Regrets and the Panic of Closing Doors
Are you feeling the panic of closing doors?
My German is limited to say the very least. In fact, it doesn’t extend far beyond ‘Doppelgänger’ and ‘Vorsprung durch Technik’! But recently I came across a magnificent addition to my vocabulary: ‘Torschlusspanik’, which literally translated means “gate-shut-panic” or ‘the panic of closing doors’.
The thing is, despite being in a different language, I know EXACTLY what it means… or rather, I know the complex emotion that Torschlusspanik sums up…. regret, combined with the fear that time, and hence opportunities, are running out.
It’s an emotion that many of us experience – even if we sometimes struggle to fully express it. I hear it time and time again from friends and clients when they try to give voice to some of their more unsettling feelings about ageing as they move into their Third Age.
It is without doubt a powerful, gut-wrenching emotion
Let’s face it, everybody has regrets – missed opportunities, paths not taken, ideas not pursued.
They say that in the end you only regret the things you didn’t do, not the things you did and you know, when I look back, I’m aware that of ALL the things I truly regret NONE of them – not a single one – was about things I did do.
Even when some of those choices were difficult, challenging or heart-breaking, they were – and still are – incredibly precious and valuable experiences that I look back on with a degree of pride in knowing that at least I went for it and gave it my all.
The dull ache of regret
However, what I STILL struggle with are those harder to reconcile ‘woulda-coulda-shoulda’ moments – the ones that linger on in the memory, resurfacing at regular intervals, accompanied a churning feeling in the pit of the stomach – quite literally gut-wrenching!
They’re the feelings that keep dragging me down that well-worn path of ‘what if?’ without ever leading anywhere new! Regret for roads not taken can be particularly agonising as we transition into our Third Age where we often struggle to come to terms with who ‘we might have been’ and the sinking feeling that ‘it’s too late’.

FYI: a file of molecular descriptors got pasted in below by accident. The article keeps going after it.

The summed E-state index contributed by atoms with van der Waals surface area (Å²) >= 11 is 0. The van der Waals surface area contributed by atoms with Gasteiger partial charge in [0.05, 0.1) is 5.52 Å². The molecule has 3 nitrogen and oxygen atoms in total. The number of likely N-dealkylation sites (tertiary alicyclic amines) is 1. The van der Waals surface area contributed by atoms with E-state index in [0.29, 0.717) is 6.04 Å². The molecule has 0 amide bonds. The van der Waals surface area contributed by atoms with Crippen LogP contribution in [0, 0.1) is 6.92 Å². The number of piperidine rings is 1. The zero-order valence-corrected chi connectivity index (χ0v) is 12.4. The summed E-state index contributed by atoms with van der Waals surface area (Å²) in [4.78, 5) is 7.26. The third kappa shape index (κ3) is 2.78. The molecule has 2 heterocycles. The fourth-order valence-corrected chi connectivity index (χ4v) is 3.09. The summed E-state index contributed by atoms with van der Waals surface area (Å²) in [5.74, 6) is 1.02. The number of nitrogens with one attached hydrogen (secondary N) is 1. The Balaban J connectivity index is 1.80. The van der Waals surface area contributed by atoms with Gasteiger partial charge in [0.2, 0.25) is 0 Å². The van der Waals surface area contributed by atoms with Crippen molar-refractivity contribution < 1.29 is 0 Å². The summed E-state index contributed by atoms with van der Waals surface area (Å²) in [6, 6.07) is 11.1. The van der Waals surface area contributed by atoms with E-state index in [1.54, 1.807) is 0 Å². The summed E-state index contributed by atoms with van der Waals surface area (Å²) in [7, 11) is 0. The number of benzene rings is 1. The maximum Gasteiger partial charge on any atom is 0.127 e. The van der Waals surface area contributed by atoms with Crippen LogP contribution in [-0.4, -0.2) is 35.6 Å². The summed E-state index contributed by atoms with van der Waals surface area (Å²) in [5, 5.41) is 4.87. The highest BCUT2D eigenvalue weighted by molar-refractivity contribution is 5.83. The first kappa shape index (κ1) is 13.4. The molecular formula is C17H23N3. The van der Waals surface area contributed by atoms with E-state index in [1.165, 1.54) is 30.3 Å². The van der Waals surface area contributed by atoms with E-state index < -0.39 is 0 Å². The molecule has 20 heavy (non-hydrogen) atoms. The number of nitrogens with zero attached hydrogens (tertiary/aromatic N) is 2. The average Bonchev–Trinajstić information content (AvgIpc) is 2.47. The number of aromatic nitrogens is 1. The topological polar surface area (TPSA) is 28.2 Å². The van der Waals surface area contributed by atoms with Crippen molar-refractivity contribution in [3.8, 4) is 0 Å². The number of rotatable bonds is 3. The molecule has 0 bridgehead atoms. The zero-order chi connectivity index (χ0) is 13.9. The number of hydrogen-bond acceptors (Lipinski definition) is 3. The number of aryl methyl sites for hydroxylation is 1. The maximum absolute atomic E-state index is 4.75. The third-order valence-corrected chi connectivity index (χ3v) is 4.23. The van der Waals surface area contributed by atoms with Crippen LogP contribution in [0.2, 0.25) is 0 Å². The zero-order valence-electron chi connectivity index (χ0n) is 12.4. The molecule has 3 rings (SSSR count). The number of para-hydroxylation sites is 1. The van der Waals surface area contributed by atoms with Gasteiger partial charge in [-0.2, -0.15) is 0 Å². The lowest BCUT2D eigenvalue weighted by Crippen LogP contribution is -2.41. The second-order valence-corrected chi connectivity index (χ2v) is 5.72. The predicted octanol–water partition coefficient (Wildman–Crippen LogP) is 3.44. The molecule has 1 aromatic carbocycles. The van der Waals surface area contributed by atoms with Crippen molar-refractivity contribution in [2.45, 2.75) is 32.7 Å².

The panic of closing doors
There’s no getting away from it, staring at that shut door hurts! It’s completely natural to respond with mixed emotions – including panic – as we say goodbye to one significant life stage and move into the next.
But let’s not forget the purpose behind the pain.
It is important to make peace with the things that are changing or ending so that we are ready to explore our future options unhindered by feelings of loss and resentment. The upside is that these ‘endings’ are nothing to do with finality – they are simply a pre-condition of self-renewal and the start of a whole new chapter in our lives.
How do you deal with endings? Are you someone who holds on to your old ways for dear life, trying to avoid the pain of change? Or do you just move on, dismissing the old as if it didn’t count?
Well, you’ve probably discovered that neither option has served you particularly well. The first simply postpones the inevitable and the other fails to recognise that without closure on the past, moving on is difficult. The result of either option is that you forego the advantages of moving into a different stage of life.
So what do we DO with our regrets?
We ALL have them but have very different ways of dealing (or not dealing) with them. None of us can do anything about what’s gone but we can do an enormous amount with the future ahead of us.
If we are willing to confront our regrets and disappointments and engage in an honest process of self-exploration, regrets CAN serve a very positive purpose – they can inspire, motivate and provide real clarity about how you want to live your life going forward.
Turn your regrets into a potent force for change
- Acknowledge them!
What are the things that you most regret? List them!
What are the things you think about along the lines of, ‘If only’ or ‘What if I’?
What do you repeatedly think about but dismiss as being ‘too late now’?
Who was the person you wanted to be?
Who is the self that you feel is now gone for good?
- Listen with compassion to what your regrets are trying to tell you.
What lessons can you learn from this?
How can you grow from it?
What aspect of yourself is still waiting to be expressed?
What can it tell you about the opportunities for renewal in your next evolution? What needs will you have to find other ways to fulfil?
- And finally…. take action
What can you now say yes to?
What’s waiting in the wings ready to make its entrance? (You may not KNOW, but I bet you have a sense of what it could be.)
When one door closes...
I’ve come around to thinking that maybe a little Torschlusspanik is actually a healthy thing if it encourages us to engage in our transition and in doing so, motivates us into action!
So, is it time for YOU to close the door on your ‘shoulda, coulda, wouldas’… time to turn your back on them and walk forward, towards the adventures awaiting you behind the next new door?
While you’re thinking about that, I’d just like to leave you with this wonderfully appropriate piece of advice by Helen Keller:
“When one door closes another door opens; but we often look so long and so regretfully upon the closed door that we do not see the one which has opened for us.”